The Yuba has been flowing at a stable 3,600 CFS for a few days now so with rod in hand I decided to check it out and try my luck. For those curious about the what the river looks like I can confirm that the Yuba has completely changed but is it for the better or the worst?
The key changes I noticed were:
1. The majority of the willows along the bank have been ripped out and washed away.
2. The river above HWY 20 bridge has pushed itself closer to the bank of the public access.
3. A lot of cobblestone and sand movement.
4. No insect life observed.
With two megaflows above 65,000+ CFS the Yuba has been washed into the the Pre-Cambrian era. Needless to say I didn't catch anything but I did see an osprey carrying a branch to make it's nest and a tail splashing beaver.
Although I haven't been fly fishing long enough to track the Yuba's cycle, I can already tell that it's going to be a long time before it begins fishing well again. The Yuba River as you knew it is now gone but like a rising phoenix the Yuba will slowly come back to life one insect at a time.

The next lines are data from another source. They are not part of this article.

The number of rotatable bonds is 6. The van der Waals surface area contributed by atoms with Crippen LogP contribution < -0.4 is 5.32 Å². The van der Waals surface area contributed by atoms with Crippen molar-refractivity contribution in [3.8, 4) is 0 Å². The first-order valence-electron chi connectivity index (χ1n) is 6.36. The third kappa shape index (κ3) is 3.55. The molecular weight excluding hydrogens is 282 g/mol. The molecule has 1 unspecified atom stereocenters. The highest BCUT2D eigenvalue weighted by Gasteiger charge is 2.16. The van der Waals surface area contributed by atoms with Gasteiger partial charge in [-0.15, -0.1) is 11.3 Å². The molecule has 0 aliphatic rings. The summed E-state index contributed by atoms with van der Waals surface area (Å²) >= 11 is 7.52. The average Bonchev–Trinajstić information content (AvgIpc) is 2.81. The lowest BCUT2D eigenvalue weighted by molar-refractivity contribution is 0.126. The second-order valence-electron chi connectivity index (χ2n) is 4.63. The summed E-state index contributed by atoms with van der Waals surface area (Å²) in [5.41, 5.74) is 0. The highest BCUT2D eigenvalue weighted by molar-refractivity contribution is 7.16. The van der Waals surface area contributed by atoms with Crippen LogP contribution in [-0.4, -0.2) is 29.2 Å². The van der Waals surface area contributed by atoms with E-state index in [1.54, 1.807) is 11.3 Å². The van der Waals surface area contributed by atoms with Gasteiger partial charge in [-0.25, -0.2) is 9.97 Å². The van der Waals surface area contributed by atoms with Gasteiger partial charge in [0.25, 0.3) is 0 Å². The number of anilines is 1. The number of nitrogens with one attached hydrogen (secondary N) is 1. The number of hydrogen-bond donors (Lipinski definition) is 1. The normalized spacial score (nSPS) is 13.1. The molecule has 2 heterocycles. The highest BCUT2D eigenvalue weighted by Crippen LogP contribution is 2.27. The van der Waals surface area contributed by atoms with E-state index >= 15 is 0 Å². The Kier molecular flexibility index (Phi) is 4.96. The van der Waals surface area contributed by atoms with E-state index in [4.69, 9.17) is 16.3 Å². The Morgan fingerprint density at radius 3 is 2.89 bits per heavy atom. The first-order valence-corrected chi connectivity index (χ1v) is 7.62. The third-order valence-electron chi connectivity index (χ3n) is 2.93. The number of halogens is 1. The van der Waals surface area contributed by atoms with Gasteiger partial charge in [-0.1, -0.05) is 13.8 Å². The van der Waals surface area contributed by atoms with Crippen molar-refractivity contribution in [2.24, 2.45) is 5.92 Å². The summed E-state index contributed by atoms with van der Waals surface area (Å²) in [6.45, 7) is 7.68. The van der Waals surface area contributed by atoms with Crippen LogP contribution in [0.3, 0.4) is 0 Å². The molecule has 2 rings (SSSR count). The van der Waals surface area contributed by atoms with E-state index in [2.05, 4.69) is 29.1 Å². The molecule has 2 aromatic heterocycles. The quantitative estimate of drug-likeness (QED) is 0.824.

Until then it'll be best to focus our art elsewhere.
Here are a few pictures of the river:
|Notice the width and the depth of this section.|
|The river below the bridge remains relatively similar.|
|Above the bridge. The willow jungle is gone.|
|At the bend above the bridge. Completely flatten.|
|The bend is now a long shallow riffle.|
|I netted this small pikeminnow. Looks like it didn't survive the big bang.|
|The run above the bend. No more side channel on the private access. Notice the river has shifted towards the left bank.|
|Further upstream. A completely new area. At these flows looks deep and difficult to access.|
|A little further upstream. Recognize that rock formation on the left? It's now part of the river.|
|Further upstream past the rock formation. A whole new river. Notice that the cliff bend is still a ways ahead.|
|Looking downstream towards the bend.|